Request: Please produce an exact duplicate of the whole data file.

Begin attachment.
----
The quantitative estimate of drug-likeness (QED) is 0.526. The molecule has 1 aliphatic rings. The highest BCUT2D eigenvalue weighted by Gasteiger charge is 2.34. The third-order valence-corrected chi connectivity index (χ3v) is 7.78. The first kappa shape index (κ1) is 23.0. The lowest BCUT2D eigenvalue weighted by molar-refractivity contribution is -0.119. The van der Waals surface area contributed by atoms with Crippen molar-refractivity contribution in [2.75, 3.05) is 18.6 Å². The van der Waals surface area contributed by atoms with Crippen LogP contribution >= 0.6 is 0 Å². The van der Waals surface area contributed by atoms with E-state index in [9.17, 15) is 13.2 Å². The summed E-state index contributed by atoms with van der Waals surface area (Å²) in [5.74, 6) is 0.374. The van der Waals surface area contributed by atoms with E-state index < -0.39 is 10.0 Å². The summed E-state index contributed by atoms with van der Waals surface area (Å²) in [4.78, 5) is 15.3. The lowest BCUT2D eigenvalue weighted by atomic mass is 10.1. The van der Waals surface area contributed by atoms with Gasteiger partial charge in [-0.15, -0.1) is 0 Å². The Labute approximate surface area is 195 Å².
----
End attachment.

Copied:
The quantitative estimate of drug-likeness (QED) is 0.526. The molecule has 1 aliphatic rings. The highest BCUT2D eigenvalue weighted by Gasteiger charge is 2.34. The third-order valence-corrected chi connectivity index (χ3v) is 7.78. The first kappa shape index (κ1) is 23.0. The lowest BCUT2D eigenvalue weighted by molar-refractivity contribution is -0.119. The van der Waals surface area contributed by atoms with Crippen molar-refractivity contribution in [2.75, 3.05) is 18.6 Å². The van der Waals surface area contributed by atoms with Crippen LogP contribution >= 0.6 is 0 Å². The van der Waals surface area contributed by atoms with E-state index in [9.17, 15) is 13.2 Å². The summed E-state index contributed by atoms with van der Waals surface area (Å²) in [5.74, 6) is 0.374. The van der Waals surface area contributed by atoms with E-state index < -0.39 is 10.0 Å². The summed E-state index contributed by atoms with van der Waals surface area (Å²) in [4.78, 5) is 15.3. The lowest BCUT2D eigenvalue weighted by atomic mass is 10.1. The van der Waals surface area contributed by atoms with Gasteiger partial charge in [-0.15, -0.1) is 0 Å². The Labute approximate surface area is 195 Å².